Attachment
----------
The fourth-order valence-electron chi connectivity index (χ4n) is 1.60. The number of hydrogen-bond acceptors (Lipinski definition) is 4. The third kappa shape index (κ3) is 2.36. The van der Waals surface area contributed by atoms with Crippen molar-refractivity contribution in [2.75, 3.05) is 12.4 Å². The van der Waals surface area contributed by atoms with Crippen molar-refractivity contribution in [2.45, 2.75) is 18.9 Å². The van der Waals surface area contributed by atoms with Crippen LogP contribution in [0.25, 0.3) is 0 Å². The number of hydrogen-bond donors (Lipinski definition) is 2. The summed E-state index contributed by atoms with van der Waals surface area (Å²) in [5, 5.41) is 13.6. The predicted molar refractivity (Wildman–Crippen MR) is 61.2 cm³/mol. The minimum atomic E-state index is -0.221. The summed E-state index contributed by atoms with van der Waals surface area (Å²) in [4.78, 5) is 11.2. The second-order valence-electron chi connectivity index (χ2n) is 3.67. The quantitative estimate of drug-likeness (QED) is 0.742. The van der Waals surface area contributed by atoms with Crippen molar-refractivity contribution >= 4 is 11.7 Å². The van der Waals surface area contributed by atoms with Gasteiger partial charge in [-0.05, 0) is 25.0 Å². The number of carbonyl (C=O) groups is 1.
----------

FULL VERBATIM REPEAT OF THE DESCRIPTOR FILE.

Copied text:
The fourth-order valence-electron chi connectivity index (χ4n) is 1.60. The number of hydrogen-bond acceptors (Lipinski definition) is 4. The third kappa shape index (κ3) is 2.36. The van der Waals surface area contributed by atoms with Crippen molar-refractivity contribution in [2.75, 3.05) is 12.4 Å². The van der Waals surface area contributed by atoms with Crippen molar-refractivity contribution in [2.45, 2.75) is 18.9 Å². The van der Waals surface area contributed by atoms with Crippen LogP contribution in [0.25, 0.3) is 0 Å². The number of hydrogen-bond donors (Lipinski definition) is 2. The summed E-state index contributed by atoms with van der Waals surface area (Å²) in [5, 5.41) is 13.6. The predicted molar refractivity (Wildman–Crippen MR) is 61.2 cm³/mol. The minimum atomic E-state index is -0.221. The summed E-state index contributed by atoms with van der Waals surface area (Å²) in [4.78, 5) is 11.2. The second-order valence-electron chi connectivity index (χ2n) is 3.67. The quantitative estimate of drug-likeness (QED) is 0.742. The van der Waals surface area contributed by atoms with Crippen molar-refractivity contribution >= 4 is 11.7 Å². The van der Waals surface area contributed by atoms with Gasteiger partial charge in [-0.05, 0) is 25.0 Å². The number of carbonyl (C=O) groups is 1.